Albert Libon, a friend of Camille Saint-Saëns, provided for his one funeral music by including in his will a bequest to the composer, on condition that he write a Requiem to be performed after Libon's death. Libon died in 1877. Early the next spring Saint-Saëns travelled to Switzerland, where he composed the Requiem in eight days.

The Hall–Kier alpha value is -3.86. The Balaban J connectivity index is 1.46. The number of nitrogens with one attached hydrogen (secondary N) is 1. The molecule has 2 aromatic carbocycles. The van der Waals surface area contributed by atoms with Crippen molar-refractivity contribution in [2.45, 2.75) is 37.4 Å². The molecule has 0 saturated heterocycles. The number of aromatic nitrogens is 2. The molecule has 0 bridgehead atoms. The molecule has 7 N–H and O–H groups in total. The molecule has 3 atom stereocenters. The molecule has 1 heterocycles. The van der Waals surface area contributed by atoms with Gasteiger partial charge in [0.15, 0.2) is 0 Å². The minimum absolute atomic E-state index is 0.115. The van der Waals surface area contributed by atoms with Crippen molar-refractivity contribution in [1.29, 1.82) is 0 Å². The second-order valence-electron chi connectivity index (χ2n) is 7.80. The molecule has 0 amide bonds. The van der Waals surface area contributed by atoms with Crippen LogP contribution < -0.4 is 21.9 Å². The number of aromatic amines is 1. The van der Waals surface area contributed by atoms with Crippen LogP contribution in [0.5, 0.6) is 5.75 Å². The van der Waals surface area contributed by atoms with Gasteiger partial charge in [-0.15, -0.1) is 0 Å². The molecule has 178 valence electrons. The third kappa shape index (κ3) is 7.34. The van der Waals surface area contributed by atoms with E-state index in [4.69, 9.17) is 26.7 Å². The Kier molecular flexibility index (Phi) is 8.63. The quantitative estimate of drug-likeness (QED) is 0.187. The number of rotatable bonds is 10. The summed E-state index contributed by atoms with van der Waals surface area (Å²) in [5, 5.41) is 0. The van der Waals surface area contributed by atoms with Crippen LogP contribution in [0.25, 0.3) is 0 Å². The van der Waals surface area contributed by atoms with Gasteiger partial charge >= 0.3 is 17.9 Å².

Saint-Saëns did not follow the Romantic Era's tendency to write larger, more symphonic requiems. Saint-Saëns kept his composition in a size, length, and style that would make it completely appropriate for performance in an actual requiem mass in church. It is a sorrowful piece, without the theatricality some church leaders were finding in some Requiems of the period. It is cleanly, not lushly, scored, with particularly effective use of the harps.